‘No dialogue’: Pakistan says open to attacks on Afghan-based armed groups


Al Jazeera

Islamabad, Pakistan — Pakistan’s Defence Minister Khawaja Asif has warned that the country would not hesitate to launch attacks on the territory of Afghanistan, its neighbour, amid rising tensions between the two over security concerns.

When asked whether Pakistan would consider cross-border attacks to control perpetrators, the Asif replied to an interviewer, “If the need arises, there is nothing more important than Pakistan’s sovereignty.”

Addressing the legality of potential cross-border attacks, Asif argued that Pakistan must prioritise its own interests. “It is also a violation of international norms when Afghan soil is used to export terrorism, with those responsible receiving protection and safe havens by the people there,” he added.

In the interview on Thursday, he also rejected the prospects of any dialogue with the Tehreek-e-Taliban Pakistan (TTP), also known as the Pakistan Taliban, an armed group accused by Pakistan of launching attacks from across the border.

“There is no chance of a dialogue with them. What do we talk about, we need to have a common ground to speak to them,” Asif said.

The interview follows Pakistan’s recent announcement of a renewed military operation named Azm-e-Istehkam, aimed at curbing escalating violence since November 2022, when the TTP unilaterally ended a ceasefire.

Founded in 2007 and aligned ideologically with the Afghan Taliban, the TTP is an armed group advocating for the reversal of the merger of Pakistan’s northwestern tribal regions with Khyber Pakhtunkhwa province, and stricter enforcement of their interpretation of Islamic laws in the region.

Pakistan has repeatedly accused armed groups of launching attacks from Afghanistan, where it says the ruling Afghan Taliban, in power since August 2021, provides them with a safe haven. The Taliban denies these allegations.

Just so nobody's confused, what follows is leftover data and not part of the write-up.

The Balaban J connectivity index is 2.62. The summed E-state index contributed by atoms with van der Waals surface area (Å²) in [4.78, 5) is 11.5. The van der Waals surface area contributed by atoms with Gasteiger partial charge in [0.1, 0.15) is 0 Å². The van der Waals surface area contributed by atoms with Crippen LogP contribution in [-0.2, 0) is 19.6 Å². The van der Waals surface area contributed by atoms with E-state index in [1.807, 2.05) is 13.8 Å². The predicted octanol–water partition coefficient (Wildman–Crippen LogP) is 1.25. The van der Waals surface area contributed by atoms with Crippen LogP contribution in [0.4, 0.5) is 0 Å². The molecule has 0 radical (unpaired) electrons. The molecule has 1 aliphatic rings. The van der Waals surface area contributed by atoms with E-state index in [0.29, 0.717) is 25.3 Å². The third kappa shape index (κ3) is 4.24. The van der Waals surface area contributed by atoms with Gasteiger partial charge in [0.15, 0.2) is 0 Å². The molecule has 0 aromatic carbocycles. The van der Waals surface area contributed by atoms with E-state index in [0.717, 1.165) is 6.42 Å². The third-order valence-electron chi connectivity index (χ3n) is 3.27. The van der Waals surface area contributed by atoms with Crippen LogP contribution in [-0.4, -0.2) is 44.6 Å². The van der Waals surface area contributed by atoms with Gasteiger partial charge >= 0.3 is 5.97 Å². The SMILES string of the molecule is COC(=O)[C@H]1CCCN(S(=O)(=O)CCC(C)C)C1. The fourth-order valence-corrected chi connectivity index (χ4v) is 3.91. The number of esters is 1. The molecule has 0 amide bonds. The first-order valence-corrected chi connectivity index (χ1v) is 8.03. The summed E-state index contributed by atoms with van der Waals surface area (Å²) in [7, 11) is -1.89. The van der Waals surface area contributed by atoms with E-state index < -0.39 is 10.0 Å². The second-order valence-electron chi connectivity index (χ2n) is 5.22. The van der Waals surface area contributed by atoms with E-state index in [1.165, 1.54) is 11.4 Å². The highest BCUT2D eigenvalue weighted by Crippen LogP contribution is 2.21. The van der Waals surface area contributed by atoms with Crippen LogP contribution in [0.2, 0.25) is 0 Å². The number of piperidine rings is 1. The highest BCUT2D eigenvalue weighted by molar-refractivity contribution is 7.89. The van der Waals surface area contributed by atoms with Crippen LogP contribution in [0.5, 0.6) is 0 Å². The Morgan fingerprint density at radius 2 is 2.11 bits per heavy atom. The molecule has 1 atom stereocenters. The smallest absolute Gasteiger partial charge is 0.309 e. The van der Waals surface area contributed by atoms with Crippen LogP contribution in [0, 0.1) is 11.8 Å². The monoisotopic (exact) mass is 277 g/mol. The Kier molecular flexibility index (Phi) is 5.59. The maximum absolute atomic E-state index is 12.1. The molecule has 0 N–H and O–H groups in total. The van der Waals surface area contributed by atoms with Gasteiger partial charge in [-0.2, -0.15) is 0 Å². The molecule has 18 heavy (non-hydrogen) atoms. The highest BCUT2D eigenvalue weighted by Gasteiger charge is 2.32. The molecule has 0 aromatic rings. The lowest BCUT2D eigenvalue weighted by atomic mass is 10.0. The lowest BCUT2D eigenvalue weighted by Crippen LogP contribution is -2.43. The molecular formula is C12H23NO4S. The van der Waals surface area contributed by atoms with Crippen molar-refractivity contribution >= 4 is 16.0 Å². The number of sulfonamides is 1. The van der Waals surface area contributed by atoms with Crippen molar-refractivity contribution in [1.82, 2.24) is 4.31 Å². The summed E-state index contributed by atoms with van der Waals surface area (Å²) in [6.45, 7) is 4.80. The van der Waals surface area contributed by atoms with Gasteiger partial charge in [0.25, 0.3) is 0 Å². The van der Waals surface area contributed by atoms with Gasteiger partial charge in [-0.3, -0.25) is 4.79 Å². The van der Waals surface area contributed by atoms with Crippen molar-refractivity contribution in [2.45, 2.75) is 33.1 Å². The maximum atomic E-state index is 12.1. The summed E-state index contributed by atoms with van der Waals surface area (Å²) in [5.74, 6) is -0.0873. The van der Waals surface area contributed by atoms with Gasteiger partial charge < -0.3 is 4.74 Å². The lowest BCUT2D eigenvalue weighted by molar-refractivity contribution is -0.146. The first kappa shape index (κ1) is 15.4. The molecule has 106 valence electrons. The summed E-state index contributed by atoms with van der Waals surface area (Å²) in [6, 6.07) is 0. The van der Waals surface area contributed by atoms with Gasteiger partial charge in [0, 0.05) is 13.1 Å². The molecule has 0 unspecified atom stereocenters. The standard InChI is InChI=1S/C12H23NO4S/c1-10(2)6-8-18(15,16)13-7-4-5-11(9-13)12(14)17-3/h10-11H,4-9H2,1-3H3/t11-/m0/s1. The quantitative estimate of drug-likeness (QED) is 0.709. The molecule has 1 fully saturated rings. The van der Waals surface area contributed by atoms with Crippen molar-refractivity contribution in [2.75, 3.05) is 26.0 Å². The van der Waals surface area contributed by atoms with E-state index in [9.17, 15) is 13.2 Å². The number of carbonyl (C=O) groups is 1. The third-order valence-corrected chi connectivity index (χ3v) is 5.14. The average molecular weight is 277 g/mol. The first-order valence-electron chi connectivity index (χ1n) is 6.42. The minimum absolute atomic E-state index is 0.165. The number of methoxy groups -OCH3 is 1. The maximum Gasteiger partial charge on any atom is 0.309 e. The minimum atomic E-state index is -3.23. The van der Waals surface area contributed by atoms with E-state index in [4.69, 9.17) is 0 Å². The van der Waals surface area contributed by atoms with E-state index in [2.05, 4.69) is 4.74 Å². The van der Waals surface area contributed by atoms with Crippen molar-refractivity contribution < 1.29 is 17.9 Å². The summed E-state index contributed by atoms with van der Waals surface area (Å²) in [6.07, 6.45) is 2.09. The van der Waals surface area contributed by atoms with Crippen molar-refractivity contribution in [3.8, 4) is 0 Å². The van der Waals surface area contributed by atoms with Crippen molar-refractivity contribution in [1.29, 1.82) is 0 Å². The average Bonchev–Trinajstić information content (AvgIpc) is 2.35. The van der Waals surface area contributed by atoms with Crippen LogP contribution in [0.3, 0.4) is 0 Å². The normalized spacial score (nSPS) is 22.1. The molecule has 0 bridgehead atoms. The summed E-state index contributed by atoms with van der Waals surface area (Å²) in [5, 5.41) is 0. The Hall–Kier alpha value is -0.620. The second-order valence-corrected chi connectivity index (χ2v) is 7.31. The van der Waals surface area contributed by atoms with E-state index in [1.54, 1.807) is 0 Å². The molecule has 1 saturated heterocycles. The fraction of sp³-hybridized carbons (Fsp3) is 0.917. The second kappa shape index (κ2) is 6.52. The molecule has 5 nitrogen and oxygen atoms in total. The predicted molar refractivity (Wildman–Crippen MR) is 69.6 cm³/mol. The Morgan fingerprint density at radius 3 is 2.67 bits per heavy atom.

Relations between the two neighbours have deteriorated significantly in the past two years, with numerous border skirmishes that have often led to closures of border crossings.

In March this year, Pakistan conducted air strikes inside Afghan territory in retaliation for attacks that resulted in the deaths of seven soldiers in Pakistan’s North Waziristan district in Khyber Pakhtunkhwa province.

The Afghan interim government claimed that Pakistan targeted ordinary Afghan homes and condemned what it termed as its neighbour’s reckless actions.

Yet, even as Asif’s comments underscored the taut ties between the neighbours, Pakistan has insisted that it is not shutting the door on Afghanistan – and is keen to remain engaged in its neighbour’s future.

Pakistan’s Foreign Minister Ishaq Dar said on June 27 in the National Assembly that the country would send a delegation to attend United Nations-hosted talks with the Afghan Taliban in Qatar’s capital, Doha, on June 30.

Pakistan Taliban talks
Khwaja Asif visited Kabul with a high-level Pakistani delegation in February 2023 [Handout: The office of Deputy Prime Minister for Economic Affairs]

Dar, who also serves as the country’s deputy prime minister, added that the foreign office is planning a future visit by officials to Kabul.

“Afghanistan remains a top priority on our agenda. Make no mistake, Afghanistan has not been ignored by this government,” he emphasised.

However, Riccardo Valle, a researcher based in Venice with The Khorasan Diary – a non-partisan platform run by journalists – said that while improving the country’s security situation was necessary, the Azm-e-Istehkam operation could have negative consequences for Pakistan’s relations with the Afghan Taliban and may not achieve the goal of reducing violence.

“Pakistan has previously conducted air strikes, reportedly targeting TTP militants’ camps. These actions not only failed to weaken the group but also triggered strong propaganda responses from the TTP,” Valle told Al Jazeera.

Pakistan has witnessed a surge in violence over the past 18 months, with data showing more than 700 attacks in 2023 alone, resulting in nearly 1,000 deaths, primarily among law enforcement personnel.

The government has dispatched numerous delegations to Kabul, including a high-level visit by Asif and Pakistan’s intelligence chief, General Nadeem Anjum, in February 2023, yet mutual distrust between the two nations persists.

Valle notes the close relationship and shared ideology between the TTP and the ruling Afghan Taliban, making it challenging to envision a scenario where the Afghan Taliban would crack down on the Pakistan Taliban.

The researcher pointed out that the announcement of Operation Azm-e-Istehkam had already stoked fierce resistance from residents and political parties in Khyber Pakhtunkhwa.

“Today in Afghanistan, there exists a regime maintaining ties with the Pakistani Taliban. By launching this operation, Pakistan risks fostering further grievances in the province towards the state, potentially aiding the TTP,” he said.

‘No dialogue’: Pakistan says open to attacks on Afghan-based armed groups